So, we can see that there is no fixed pattern as such to derive at any conclusion. There is no sure method to tell us whether we have to maximize 'Print A' or 'Ctrl-V', only option as stated above is to try out all the combinations recursively. Things to note:

•  while we are trying out all the solutions, we need not consider 8, 9, and 10 from the above example, since they all lead us to the same result of printing all A's as we cannot use the full combination of (Ctrl-A, Ctrl-C, Ctrl-V) which requires 3 keystrokes. Using it in partial doesn't help in any way. So, for each N we need to start our search from N-3 down to 1.
•  For inputs N = 1 to N = 6, the maximum is N itself. We can use this information to put some base case in our solution.

## Recursive Solution

combining the above points, we see that we have to break the problem into smaller subproblems and need to solve them individually. The recurrence relation can formally be stated as:

F(N) = MAX(F(j) * (N - j -1)) where N-3 <= j <= 1

Here is the recursive program:

``#include <stdio.h>#include <stdlib.h>#define N 20int compute_max(int i);int main() {    printf("Maximum A's for %d is %d \n", N, compute_max(N));	    return 0;}int compute_max(int i){    int j;    int max = 0;    int temp;	    if (i <= 6)        return i;		    for (j = i - 3; j > 0; j--) {        temp = (i - j -1) * compute_max(j);        if (temp > max) {            max = temp;        }    }	    return max;}``

## Dynamic Programming Solution

A close look at recursive solution shows that we solve same subproblem multiple number of times, leading to an exponential run time.  Check the image below: To get rid of this limitation we seek help from dynamic programming, since this problem exhibits both the properties of dynamic programming - optimal substructure and overlapping subproblem. For this, we will use an extra array which will store the maximum value for a subproblem once it is solved. Later on, whenever we come back to solve the same problem again, we will reuse this value within again trying to evaluate from scratch. This takes up O(n) extra space, but reduces the run time to O(n2). Here is the program:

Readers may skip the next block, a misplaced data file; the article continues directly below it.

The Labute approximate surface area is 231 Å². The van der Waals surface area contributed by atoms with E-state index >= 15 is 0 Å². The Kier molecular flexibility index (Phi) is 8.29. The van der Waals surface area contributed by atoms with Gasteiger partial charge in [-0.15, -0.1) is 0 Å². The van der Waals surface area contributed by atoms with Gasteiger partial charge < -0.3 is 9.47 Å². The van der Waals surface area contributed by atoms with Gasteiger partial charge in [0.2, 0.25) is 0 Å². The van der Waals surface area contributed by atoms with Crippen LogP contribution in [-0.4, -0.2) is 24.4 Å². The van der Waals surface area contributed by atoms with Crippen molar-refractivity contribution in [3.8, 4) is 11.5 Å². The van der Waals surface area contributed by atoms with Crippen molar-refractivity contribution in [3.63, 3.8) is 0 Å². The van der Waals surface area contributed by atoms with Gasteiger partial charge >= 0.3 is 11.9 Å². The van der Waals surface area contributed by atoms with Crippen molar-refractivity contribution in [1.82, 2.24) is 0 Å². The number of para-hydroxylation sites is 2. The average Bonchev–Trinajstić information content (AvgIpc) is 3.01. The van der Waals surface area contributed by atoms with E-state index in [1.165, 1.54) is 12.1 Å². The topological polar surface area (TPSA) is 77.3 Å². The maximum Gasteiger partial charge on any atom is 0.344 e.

``#include <stdio.h>#include <stdlib.h>#define N 20int compute_max(int i);int main() {    int i = 1, j, k, temp;    int arr[N+1];	    arr = 0;    for (; i <= 6; i++)         arr[i] = i;	    for (; i <= N; i++) {        arr[i] = i;        for (j = i - 3; j > 0; j--) {            temp = (i - j - 1) * arr[j];            if (temp > arr[i])                arr[i] = temp;        }    }	    printf("Maximum A's for %d is %d \n", i, arr[N]);	    return 0;}``

## Dynamic programming solution with O(n) complexity

Let F(x) be the maximum number of A's we can output using x keystrokes. Now consider two possible options available to us once we have F(x):

• F(x), Ctrl-A, Ctrl-C, Ctrl-V, Ctrl-V, Ctrl-V, Ctrl-V, Ctrl-V  => F(x) * 6
• F(x), Ctrl-A, Ctrl-C, Ctrl-V, Ctrl-A, Ctrl-C, Ctrl-V, Ctrl-V  => F(x) * 6

But the later sequence is better, in a sense that the content which is in the copy buffer is 2*F(x) in the second case, while it is F(x) in the first case. So, if we extend this with another keystroke, the later sequence will give F(x) * 8, while the first one will result in F(x) * 7. This gives us an opportunity to optimize the above listed Dynamic Programming solution. Instead of always iterating from N-3 down to 1, we should only consider 4 consecutive Ctrl-V keystrokes to get the maximum number of A's. To achieve the same, replace the inner for loop from previous Dynamic Programming solution to this one:

``for (j = i - 3, k = 1; ((k <= 4) && (j > 0)); j--, k++) {...}``

This reduces the overall complexity from O(n2) to 4*O(n) which is effectively O(n). Do share your thoughts and comments if you feel something amiss.